The Princess & Sheerline Handbrake (right hand drive vehicles)

How many times have you heard car owners say something like, ‘The handbrake was never any good on this
model’? To a certain extent, what the owner was saying is correct. Yes the handbrake does not work
correctly if adjusted incorrectly. The method of successfully adjusting the handbrake is a most essential part
of vehicle maintenance.

My DM4 Princess had, what I call, an ornamental handbrake lever under the dash. Ornamental because you
could pull it out to its full extent with no affect on the rear brakes. I inspected the brake linings for ware and
found them to be quite good. After adjusting the front and rear brakes and handbrake, using the sparse
instructions in the Workshop Manual, it still did not work. The foot brake worked well. It was obvious by the
amount of movement of the pistol grip at the dash, that my efforts had not reached the back brakes.

First problem discovered: The cable between the pistol grip and the lever in the engine compartment, had
been adjusted to its fullest (ie cable shortened). Mistake. Although there is allowance for adjusting this cable,
it should not be used to adjust the handbrake. Why? Because adjusting that cable here, by shortening,
reduces the travel of the Pistol grip inside the car. Secondly, if you look at the lever that the cable is attached
to, it consists of a very long portion above the pivot point and a very short portion below the pivot. It is built
that way so that maximum mechanical advantage can be achieved. This is achieved by translating a long
movement of the pistol grip with low effort from the driver, into a short movement below the pivot (and at the
rear brakes) with considerably increased force.

  • Disconnect the cable from the lever in the engine compartment, by removing the split pin and clevis pin
    (click here to see Fig 1 for illustration of Upper handbrake lever);  
  • Release the locknut on the cable adjuster and unscrew until the threaded portion is no longer visible
    inside the ‘U’ bracket. Stop when the ‘U’ bracket is aligned to receive the top of the lever.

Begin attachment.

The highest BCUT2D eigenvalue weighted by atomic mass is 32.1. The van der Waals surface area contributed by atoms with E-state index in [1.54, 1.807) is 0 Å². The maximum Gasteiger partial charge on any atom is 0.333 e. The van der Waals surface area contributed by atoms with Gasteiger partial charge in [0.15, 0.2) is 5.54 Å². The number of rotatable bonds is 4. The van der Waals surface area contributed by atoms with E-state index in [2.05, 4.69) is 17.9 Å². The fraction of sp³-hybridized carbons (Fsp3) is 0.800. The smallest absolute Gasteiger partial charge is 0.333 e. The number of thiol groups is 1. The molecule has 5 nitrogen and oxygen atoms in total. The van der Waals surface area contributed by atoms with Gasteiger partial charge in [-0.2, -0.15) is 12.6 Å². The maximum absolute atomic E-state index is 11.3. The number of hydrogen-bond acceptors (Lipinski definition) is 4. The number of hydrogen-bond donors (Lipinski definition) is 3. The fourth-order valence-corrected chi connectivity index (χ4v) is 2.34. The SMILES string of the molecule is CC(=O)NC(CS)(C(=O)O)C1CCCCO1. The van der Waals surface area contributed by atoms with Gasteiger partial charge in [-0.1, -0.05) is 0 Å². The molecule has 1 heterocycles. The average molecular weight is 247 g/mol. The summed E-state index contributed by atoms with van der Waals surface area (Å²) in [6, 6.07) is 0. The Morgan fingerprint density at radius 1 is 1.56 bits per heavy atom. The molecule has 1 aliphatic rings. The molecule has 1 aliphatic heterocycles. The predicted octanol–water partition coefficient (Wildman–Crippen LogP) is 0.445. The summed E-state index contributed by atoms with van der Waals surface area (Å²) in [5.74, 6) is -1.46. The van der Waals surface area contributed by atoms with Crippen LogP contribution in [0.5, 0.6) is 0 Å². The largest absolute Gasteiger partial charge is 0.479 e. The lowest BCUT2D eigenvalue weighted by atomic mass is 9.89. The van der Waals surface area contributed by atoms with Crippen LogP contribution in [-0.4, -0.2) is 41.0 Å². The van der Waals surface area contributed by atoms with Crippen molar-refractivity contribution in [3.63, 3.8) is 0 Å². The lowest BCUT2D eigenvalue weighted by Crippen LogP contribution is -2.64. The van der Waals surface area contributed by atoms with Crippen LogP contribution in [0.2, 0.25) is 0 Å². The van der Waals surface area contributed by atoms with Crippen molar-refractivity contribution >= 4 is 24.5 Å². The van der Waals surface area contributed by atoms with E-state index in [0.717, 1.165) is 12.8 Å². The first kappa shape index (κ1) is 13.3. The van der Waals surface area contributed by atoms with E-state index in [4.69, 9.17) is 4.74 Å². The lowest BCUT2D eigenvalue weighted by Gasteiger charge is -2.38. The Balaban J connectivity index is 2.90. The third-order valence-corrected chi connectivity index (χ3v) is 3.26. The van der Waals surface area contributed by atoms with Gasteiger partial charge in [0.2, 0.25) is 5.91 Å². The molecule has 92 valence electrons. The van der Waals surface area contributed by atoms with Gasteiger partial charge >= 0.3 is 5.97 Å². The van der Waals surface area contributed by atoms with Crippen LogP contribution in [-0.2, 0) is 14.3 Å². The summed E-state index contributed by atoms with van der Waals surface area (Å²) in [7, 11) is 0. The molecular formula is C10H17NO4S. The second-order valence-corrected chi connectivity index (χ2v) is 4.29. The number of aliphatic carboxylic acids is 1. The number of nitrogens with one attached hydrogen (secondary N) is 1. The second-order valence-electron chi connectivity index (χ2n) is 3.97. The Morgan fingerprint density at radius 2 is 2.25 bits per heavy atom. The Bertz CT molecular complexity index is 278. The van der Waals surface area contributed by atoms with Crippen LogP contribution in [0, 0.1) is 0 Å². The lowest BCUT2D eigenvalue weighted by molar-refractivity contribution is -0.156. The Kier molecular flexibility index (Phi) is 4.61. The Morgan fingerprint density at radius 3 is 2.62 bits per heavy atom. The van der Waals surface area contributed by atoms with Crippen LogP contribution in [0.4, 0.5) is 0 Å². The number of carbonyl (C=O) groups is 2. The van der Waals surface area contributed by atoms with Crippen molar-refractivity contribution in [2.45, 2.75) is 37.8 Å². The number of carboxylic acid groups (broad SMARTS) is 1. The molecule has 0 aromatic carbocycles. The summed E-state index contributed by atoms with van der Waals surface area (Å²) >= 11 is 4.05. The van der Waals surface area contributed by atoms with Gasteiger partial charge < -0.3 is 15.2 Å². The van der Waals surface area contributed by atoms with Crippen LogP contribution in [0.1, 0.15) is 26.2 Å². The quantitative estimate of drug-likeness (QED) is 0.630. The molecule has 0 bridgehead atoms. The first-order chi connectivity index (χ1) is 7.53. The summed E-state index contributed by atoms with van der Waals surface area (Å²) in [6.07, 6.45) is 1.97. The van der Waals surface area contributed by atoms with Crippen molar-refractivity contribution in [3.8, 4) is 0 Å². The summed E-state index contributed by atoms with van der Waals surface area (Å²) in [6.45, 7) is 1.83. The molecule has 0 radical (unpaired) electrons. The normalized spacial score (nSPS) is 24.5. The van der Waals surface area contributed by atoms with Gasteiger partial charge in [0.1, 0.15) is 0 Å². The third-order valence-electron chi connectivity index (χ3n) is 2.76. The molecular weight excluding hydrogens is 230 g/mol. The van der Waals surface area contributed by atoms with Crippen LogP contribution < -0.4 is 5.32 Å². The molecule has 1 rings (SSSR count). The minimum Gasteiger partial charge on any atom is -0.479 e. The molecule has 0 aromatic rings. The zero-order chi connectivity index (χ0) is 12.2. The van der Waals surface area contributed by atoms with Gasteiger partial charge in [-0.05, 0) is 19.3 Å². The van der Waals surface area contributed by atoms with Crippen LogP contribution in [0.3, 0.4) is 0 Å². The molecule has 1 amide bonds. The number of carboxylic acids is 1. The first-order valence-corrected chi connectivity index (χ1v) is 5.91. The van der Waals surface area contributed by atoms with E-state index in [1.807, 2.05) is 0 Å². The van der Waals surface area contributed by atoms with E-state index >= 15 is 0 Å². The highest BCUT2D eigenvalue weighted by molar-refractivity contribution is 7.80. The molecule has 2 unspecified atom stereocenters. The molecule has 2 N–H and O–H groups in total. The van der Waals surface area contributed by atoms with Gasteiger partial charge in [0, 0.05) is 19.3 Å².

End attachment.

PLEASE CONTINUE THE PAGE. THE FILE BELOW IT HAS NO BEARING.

• Tighten the locknut.
  • Reconnect the cable

I noticed the clevis pin was a worn about 1-mm. So I replaced it. At this point I might add, the action of
replacing all the clevis pins in the handbrake train, resulted in a recovery of 10-mm of lost travel over the
entire handbrake system due to wear. Clevis pins and split pins are cheap so I recommend replacement of
both. (click
here to see Fig 3 bottom pivot of break lever and here to see Fig 5 forward brake rod pivot)

Second problem discovered: The ‘Balance Lever’ (click
here to see Fig 2 it lives on the differential housing
and is where the rear cable and rods meet) was not in a position that would result in effective travel of the
brake train. The bottom lever on the ‘Balance Lever’ is attached to the rear handbrake cable. That lever
should be as far to the rear of the vehicle as possible, so that when the handbrake is applied, maximum
travel can be applied to the rods attached to the brake levers (behind the rear backing plates).

  1. Disconnect the rods attached to brake lever behind the rear backing plates and disconnect the rear
    cable. (click here to see Fig 4)
  2. Adjust the rear brake shoes until the drum cannot be turned by hand then release one notch at a time
    until the drum turns freely.
  3. Adjust the short rod (driver’s side) until the holes in the ‘U’ bracket align with that of the handbrake
    lever then insert the clevis pin. While doing this you must maintain the following:
  • The lower lever on the ‘Balance Lever’ (the one connected to the rear cable) must be in the rear
    most position (click here to Fig 2); and
  • The shaft on the ‘Balance Lever’ must remain vertical
  • The handbrake lever is pulled away from the backing plate until free-play is taken up (click here
    to see Fig 4)
  1. Then on the other side of the car (passenger side), adjust the ‘U’ bracket until the holes in the ‘U’
    bracket align with that of the handbrake lever then insert the clevis pin. While doing this you must
    maintain the following:
  • Lightly push the rod away from the brake drum until slack is taken up;
  • The handbrake lever is pulled away from the backing plate until free-play is taken up.
  1. Now reconnect the cable, with the handbrake still released, check the slack in the rear handbrake
    cable. There should be only the slightest bit of slack visible when the cable is moved up and down by
    hand (about ¾ inch). If more, then the slack can be removed by adjusting the ‘U’ bracket on the rod
    forward of the cable (click here to see Fig 6). Reconnect and try the handbrake. There should be
    about 4 or 5 clicks from the handbrake pistol grip.

Conclusion: The Handbrake will operate satisfactorily when:
1.        The rear brakes shoes are adjusted correctly ; and
2.        The handbrake train has maximum front to rear travel; and
3.        Worn clevis pins have been replaced (optional depends upon ware); and
4.        The rear cable is adjusted to remove excess free play.

This procedure should work on Sheerline and other Princess models.

Safe driving
Joe Vavra